This command is available in the full version of the IOS software. If you are using a real router or using a simulator software (such as GNS3) that uses the full version of the IOS, you can use this command.

If you are following this exercise on the packet tracer, use the second option.

To delete the old IOS image file, use the following command from the privileged-exec mode.

Router#delete flash: [ name of the old IOS image file]

The following image shows this command with the output.

delete current ios image

Once the new IOS file is set as the default IOS image file or the old IOS image file is deleted, use the \’reload\’ command to reboot the router.

The following image shows this command with the output.

reload command

After the reboot, the router will use the new IOS image. You can verify this by using the \’show version\’ and \’show flash\’ commands again.

verify installation and up-gradation of new ios

That\’s all for this part. In the next part of this tutorial, we will understand how to restore the Cisco IOS image file in an emergence. If you like this tutorial, please don\’t forget to share it with friends through your favorite social network.

Prerequisites for 200-301

200-301 is a single exam, consisting of about 120 questions. It covers a wide range of topics, such as routing and switching, security, wireless networking, and even some programming concepts. As with other Cisco certifications, you can take it at any of the Pearson VUE certification centers.

The recommended training program that can be taken at a Cisco academy is called Implementing and Administering Cisco Solutions (CCNA). The successful completion of a training course will get you a training badge.

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Cisco IOS Explained with Features and Functions

This tutorial explains what the Cisco IOS is and what are the main responsibilities of the IOS. Learn the features and functions of the Cisco IOS in detail.

What is the Cisco IOS?

The Cisco IOS (Internetwork Operating System) is a proprietary operating system that provides routing, switching, and internetworking features. It controls and manages the hardware on which it runs. Technically, it provides an interface between a user and the hardware, allowing the user to execute commands to configure and manage the Cisco device.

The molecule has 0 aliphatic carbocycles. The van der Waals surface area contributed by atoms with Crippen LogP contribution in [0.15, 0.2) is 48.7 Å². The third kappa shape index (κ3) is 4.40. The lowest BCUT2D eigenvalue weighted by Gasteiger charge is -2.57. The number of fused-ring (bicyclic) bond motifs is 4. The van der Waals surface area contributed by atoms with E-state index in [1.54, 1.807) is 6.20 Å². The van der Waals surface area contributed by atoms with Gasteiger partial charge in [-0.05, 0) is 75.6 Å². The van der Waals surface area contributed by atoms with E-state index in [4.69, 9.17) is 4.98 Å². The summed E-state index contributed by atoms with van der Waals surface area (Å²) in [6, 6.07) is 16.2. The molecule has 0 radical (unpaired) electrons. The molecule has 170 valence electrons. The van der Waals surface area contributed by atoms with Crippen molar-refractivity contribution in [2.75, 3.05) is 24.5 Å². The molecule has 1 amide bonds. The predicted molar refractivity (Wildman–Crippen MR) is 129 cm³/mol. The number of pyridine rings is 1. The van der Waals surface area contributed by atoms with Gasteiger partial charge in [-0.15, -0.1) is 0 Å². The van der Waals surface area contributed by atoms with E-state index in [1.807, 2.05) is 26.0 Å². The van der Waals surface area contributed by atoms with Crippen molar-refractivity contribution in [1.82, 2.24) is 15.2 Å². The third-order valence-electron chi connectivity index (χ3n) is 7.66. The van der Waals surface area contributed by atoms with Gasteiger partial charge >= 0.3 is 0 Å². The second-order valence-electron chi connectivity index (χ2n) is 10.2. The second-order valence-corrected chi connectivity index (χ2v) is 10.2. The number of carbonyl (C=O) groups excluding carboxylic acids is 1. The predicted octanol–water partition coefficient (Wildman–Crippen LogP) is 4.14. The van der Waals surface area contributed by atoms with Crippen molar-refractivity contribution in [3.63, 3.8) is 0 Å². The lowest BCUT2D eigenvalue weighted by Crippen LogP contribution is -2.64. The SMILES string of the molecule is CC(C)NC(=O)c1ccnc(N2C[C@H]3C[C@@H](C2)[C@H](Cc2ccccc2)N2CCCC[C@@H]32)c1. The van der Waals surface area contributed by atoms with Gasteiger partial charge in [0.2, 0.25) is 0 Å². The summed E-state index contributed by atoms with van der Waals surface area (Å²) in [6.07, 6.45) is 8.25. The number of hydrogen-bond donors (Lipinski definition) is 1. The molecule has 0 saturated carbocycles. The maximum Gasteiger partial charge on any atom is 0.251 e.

Originally, the IOS was developed for Cisco routers, but a few years later Cisco decided to use the IOS to its other platforms, including the Catalyst switches. Currently, the IOS runs on most Cisco routers as well as a growing number of Cisco Catalyst switches such as Catalyst 2960 and 3560 series switches.

Functions of the IOS

The IOS is responsible for the following functions: –

  • To carry network protocols and functions
  • To connect between different data link layer technologies
  • To connect high-speed traffic between devices
  • To secure network resources
  • To control unauthorized access
  • To provide scalability for ease of network growth
  • To keep the network stable and reliable

Let’s understand these functions in detail.



Scalability

Routers and switches are manufactured in two types of hardware platforms: fixed chassis and modular chassis.

If a router or switch is built on the fixed chassis platform, then we have to use it as it is. We cannot add any additional ports or interfaces to it and at the same time, we cannot remove any existing interfaces or ports.

The following image shows a fixed chassis router.

fixed chassis platform router

But if a router or switch is built on the modular chassis platform, then we can install the interfaces or ports of our choice. A modular router or switch has few empty slots along with the fixed ports and interfaces. In empty slots, we can install interfaces or ports of our choice.

The following image shows a modular chassis router and modular interfaces.

modular chassis router

The modular chassis platform provides more flexibility but costs more than the fixed chassis platform.

Cisco creates separate versions of the IOS for both platforms. If you purchase a fixed chassis platform, then you will get an IOS that does not contain the features that are required for the modular chassis platform. Since Cisco uses customized versions of the IOS, you never need to pay for the features that you do not need.